Residents of the village of Burringbar in the Tweed Valley are the latest in a string of north coast communities to object to yet another large wireless broadband tower proposed for their area as the NBN rollout continues unabated.
A development application (DA) has been lodged with Tweed Shire Council for the latest facility, proposed by Visionstream on behalf of NBN Co, for a 30-metre high monopole, radio-transmission antennas and ancillary equipment on a 22-hectare property at 79 Upper Burringbar Road.
Residents, especially those in and around Waranga Crescent which backs onto the property and from where the proposed monopole will be visible, say they were only given around two weeks to lodge objections to the DA, which is on exhibition till August 14.
NBN towers proposed for Rosebank and Wyrallah have sparked a backlash from those communities with fears about potential long-term health risks as well as visual amenity expressed at recent public meetings.
On Monday, NBN Co representatives and contractors faced a heated meeting at Wyrallah Hall, telling concerned residents there was no scientific evidence linking towers that emit radio frequencies to adverse health impacts.
And tomorrow at Rosebank Hall, from 3pm till 6pm, the company representatives will hold a similar community-information session in response to objections from that village.
The residents living around the Burringbar property say their objections include the facility’s proximity to local schools and childcare centre, the tower being a huge eyesore, a drop in property values, and potential health impacts.
Jackie Tilsley, in her submission on the DA, said many residents in the Waranga Crescent area oppose the tower, which they say will have a significant impact on their views.
Ms Tilsley said some homes there were less than 150 metres from the proposed facility.
‘Scientific evidence on the health risks as a result of exposure to EM (electromagnetic) radiation is mounting,’ she said.
‘These epidemiological studies are relatively new, and as such, have not yet caught up with the technology.
‘As this new area of research evolves and new information is presented, opinions will change.’
Ms Tilsley said the facility’s location near Burringbar Primary School, Gumnuts Childcare Centre and Burringbar Sports Club and fields was ‘of grave concern’.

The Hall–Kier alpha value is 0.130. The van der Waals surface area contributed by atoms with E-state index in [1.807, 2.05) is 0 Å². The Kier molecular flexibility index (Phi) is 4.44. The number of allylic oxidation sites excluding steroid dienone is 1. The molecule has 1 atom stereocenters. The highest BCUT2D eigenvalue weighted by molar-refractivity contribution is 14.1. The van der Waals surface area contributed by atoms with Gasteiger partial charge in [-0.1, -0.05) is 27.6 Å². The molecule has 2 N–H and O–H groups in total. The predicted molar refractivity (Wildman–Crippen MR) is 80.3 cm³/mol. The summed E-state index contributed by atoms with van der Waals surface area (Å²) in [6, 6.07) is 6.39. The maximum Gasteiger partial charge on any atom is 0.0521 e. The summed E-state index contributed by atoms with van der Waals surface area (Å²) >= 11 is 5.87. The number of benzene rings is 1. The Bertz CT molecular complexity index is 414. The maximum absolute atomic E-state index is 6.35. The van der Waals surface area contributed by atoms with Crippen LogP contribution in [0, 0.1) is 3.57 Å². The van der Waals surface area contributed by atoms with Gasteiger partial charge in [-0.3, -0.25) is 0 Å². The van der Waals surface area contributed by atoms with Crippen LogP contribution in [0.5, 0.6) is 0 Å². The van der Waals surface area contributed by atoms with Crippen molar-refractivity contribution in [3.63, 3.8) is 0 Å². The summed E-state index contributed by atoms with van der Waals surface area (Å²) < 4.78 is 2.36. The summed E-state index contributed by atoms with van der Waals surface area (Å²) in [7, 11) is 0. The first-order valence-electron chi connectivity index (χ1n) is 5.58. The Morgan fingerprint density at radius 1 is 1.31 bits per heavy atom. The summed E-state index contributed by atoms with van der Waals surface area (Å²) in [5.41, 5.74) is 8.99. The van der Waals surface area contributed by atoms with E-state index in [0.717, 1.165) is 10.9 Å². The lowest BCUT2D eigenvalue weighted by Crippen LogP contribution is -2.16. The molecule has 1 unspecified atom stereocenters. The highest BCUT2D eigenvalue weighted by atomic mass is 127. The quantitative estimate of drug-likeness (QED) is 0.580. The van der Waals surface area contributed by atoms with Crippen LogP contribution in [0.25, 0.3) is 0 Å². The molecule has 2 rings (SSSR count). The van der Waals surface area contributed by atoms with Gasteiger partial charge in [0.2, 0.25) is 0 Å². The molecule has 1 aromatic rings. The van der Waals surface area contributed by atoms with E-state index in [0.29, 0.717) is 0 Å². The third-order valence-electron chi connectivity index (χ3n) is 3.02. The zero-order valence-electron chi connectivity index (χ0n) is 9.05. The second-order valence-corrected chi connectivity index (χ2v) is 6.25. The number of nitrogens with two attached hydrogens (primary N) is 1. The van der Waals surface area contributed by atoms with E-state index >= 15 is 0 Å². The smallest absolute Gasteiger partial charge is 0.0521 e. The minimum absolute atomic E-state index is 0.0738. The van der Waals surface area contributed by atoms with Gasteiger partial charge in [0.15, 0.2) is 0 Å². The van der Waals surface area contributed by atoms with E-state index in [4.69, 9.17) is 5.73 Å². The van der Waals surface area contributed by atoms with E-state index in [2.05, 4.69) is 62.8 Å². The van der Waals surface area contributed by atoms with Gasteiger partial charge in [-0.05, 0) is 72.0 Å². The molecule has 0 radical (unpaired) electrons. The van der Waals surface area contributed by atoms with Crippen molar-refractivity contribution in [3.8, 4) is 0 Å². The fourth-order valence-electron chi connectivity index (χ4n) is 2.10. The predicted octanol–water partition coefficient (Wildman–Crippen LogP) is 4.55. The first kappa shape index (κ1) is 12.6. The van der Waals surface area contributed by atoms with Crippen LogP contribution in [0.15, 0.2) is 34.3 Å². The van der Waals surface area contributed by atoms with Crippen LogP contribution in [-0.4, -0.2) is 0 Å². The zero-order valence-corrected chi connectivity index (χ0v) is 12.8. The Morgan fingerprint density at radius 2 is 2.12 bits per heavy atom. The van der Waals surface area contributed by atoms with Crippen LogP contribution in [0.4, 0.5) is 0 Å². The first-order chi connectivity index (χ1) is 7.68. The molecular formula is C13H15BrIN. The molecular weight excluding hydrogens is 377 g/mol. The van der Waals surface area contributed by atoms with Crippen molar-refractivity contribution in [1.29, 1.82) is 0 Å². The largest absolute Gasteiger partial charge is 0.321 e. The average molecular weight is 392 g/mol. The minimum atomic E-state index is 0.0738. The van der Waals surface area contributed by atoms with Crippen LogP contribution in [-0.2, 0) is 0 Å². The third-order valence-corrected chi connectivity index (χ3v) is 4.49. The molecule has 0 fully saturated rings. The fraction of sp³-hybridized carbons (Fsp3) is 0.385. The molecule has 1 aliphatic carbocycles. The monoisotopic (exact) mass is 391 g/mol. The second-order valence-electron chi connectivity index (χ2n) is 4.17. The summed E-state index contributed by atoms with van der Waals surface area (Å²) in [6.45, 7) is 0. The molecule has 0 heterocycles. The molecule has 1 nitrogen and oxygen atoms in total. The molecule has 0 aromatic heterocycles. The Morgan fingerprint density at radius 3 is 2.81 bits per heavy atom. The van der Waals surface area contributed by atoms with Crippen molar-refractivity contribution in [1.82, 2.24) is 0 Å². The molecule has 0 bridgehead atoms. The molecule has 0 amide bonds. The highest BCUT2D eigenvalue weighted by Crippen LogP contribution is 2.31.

‘Interestingly, none of the studies that show a correlation between these towers and the incidence of cancers reported exposure above accepted international guidelines, suggesting that current guidelines may be inadequate in protecting the health of human populations,’ she said.
‘Despite the fact that NBN proposes an emission of 0.029 per cent of the allowable maximum, it now comes to light that accumulating epidemiological literature pertaining to the health effects of mobile phones and their base stations suggests that previous exposure standards based on the thermal effects of EMF (electromagnetic field) should no longer be regarded as tenable.’
She said environmental impacts on the site needed consideration as the area’s ‘ecosystem provides a significant wildlife corridor between existing habitats’.
Ms Tilsley said the scenic landscape value of Burringbar would also be ‘unreasonably affected’.
In its DA, NBN Co says the site is appropriately located ‘so as to minimise visual impact on the immediate and surrounding area’.
It also said the facility ‘operates within all current and relevant standards and is regulated by Australian Communications and Media Authority’.
The property on which the facility is proposed to be built is owned by Edward Kuipers and Deborah Burton.
Echonetdaily was unable to contact them for comment.